Sunday, December 23, 2007

Christmas Spirit

I've achieved a measure of Christmas spirit at last! I've finished the last bit of work, told my clients I'm having a break till New Year and I actually baked the Christmas cake yesterday despite the sweltering heat!

We always go and cut our tree on the Saturday before Christmas, so that everybody can be there. The week before, we stroll up to the top of our property, where there are innumerable self-seeded pine trees - alien invaders that it is our positive duty to clear - and we choose the prettiest small one to be our tree.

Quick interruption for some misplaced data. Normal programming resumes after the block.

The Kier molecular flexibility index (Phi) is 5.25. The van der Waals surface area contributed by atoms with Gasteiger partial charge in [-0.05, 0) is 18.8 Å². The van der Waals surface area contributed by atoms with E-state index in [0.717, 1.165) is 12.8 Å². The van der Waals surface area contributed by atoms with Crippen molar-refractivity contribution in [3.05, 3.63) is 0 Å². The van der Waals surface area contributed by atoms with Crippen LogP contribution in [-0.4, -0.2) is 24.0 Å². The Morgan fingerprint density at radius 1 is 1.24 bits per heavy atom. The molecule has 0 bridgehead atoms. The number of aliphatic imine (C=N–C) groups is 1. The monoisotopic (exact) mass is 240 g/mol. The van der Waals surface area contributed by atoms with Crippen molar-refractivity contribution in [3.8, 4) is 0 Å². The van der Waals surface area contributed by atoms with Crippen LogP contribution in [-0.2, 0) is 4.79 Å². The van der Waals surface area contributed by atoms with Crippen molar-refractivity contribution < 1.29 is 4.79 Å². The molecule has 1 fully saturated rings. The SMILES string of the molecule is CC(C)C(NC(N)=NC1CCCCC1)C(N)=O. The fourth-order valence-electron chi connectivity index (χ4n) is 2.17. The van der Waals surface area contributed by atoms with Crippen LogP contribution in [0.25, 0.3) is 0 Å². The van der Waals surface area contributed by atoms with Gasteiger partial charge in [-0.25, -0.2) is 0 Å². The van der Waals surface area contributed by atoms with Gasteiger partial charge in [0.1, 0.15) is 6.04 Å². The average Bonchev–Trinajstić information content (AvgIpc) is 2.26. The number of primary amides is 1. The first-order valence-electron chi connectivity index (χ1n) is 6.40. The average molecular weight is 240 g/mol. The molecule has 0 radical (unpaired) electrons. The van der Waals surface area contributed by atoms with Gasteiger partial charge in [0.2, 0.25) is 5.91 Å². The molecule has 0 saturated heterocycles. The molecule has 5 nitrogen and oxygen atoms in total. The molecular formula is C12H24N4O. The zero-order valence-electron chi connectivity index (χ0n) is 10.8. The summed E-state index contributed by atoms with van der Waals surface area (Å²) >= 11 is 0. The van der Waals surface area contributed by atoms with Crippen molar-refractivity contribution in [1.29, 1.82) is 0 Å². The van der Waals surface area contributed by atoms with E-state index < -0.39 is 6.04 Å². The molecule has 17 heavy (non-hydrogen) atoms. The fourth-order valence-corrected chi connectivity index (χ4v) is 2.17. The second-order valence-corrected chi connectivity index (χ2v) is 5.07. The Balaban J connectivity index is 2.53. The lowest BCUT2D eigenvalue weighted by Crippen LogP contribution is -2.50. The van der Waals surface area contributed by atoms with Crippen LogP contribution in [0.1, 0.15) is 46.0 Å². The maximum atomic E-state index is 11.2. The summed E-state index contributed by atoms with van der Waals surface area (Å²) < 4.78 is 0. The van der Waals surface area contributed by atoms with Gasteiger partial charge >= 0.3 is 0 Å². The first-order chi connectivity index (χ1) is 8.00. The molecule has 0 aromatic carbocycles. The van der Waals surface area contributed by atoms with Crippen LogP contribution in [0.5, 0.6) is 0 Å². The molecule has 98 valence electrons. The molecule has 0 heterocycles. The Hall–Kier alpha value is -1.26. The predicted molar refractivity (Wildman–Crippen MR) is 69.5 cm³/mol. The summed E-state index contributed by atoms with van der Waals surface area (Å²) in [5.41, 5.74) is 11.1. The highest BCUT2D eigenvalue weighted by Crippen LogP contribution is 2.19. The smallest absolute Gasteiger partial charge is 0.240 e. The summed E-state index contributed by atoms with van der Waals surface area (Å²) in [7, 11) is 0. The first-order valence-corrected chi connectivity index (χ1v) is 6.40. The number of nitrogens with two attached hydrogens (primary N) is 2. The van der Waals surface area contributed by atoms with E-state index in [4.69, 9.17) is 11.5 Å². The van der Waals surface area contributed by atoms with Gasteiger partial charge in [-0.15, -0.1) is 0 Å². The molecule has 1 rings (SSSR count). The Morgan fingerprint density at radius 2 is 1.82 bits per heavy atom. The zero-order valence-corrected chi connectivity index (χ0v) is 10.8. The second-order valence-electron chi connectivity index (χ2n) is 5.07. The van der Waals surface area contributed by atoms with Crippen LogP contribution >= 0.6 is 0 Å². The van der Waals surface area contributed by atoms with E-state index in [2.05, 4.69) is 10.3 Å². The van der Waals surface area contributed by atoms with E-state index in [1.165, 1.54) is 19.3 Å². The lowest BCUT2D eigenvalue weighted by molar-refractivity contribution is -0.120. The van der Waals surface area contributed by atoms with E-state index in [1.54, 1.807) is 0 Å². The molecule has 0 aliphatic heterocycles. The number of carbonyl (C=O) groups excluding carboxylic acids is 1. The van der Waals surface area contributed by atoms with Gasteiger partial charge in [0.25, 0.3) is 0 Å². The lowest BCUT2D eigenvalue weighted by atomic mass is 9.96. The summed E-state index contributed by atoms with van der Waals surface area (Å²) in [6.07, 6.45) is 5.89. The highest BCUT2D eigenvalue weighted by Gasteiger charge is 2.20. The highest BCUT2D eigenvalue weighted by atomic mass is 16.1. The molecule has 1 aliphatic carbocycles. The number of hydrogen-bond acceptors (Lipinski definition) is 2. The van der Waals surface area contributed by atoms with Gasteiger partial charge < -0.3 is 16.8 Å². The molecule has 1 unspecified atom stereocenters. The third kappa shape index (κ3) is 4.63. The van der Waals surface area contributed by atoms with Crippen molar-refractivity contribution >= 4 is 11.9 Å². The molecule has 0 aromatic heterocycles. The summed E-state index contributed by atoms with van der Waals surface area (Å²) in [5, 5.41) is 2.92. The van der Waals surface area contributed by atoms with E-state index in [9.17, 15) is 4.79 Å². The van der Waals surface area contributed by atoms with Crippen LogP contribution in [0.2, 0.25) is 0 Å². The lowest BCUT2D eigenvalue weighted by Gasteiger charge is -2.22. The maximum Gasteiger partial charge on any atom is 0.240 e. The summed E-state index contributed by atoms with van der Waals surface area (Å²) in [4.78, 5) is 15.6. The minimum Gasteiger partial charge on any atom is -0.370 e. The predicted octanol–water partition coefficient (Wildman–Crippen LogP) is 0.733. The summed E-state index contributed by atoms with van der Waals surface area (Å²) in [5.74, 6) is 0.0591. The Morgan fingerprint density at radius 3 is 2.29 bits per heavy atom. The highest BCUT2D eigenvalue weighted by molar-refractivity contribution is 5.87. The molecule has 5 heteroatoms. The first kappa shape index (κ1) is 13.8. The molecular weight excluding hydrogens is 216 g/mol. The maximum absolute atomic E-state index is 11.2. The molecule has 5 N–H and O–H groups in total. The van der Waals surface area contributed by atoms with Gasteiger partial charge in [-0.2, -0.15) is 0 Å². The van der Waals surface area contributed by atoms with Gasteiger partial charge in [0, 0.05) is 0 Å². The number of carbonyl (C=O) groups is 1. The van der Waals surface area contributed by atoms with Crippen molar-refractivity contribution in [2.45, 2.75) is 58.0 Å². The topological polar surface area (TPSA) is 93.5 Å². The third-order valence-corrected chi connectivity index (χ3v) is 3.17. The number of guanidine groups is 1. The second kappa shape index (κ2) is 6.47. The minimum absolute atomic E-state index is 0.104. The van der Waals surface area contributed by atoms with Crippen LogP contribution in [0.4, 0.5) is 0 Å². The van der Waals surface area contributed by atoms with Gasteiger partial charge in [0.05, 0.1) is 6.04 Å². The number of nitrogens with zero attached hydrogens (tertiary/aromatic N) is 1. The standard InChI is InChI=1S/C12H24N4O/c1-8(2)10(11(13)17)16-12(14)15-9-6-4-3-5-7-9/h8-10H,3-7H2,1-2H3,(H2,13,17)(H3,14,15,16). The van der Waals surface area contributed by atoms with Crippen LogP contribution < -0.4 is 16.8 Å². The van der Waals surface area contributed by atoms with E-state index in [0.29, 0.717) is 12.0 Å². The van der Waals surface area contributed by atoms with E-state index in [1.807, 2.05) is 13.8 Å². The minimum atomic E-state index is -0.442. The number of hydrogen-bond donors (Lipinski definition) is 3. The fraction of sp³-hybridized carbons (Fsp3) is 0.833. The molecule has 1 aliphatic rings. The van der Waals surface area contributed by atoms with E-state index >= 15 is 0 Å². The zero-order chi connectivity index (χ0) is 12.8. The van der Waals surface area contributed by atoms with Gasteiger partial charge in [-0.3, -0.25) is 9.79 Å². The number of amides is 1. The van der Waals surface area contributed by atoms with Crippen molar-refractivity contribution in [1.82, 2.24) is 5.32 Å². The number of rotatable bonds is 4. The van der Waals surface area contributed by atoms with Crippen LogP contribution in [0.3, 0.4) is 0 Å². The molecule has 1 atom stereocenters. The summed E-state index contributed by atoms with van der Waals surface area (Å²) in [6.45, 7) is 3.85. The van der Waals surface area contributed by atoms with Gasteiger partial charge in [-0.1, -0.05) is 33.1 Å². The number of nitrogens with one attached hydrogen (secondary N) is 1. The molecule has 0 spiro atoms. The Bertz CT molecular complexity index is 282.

Yesterday we waited till the end of the day, when the heat was beginning to fade and inspected our short-list of trees. The thing about looking at a tree outside under the sky is that it always looks too small. Our house has high ceilings, but even so one year, the monster tree we'd lugged down the hill had to have a couple of feet trimmed from the base before we could stand it upright. This year we had to vote three trees and the adults managed to sway the kids towards the smaller one, that was a nice shape and a whole lot easier to carry. They were a bit concerned that it would be too small and not have enough room for all the decorations, but lo and behold, when we got it into the house, relieved to be carrying a lightweight rather than a back-breaking monster log, it was the perfect size!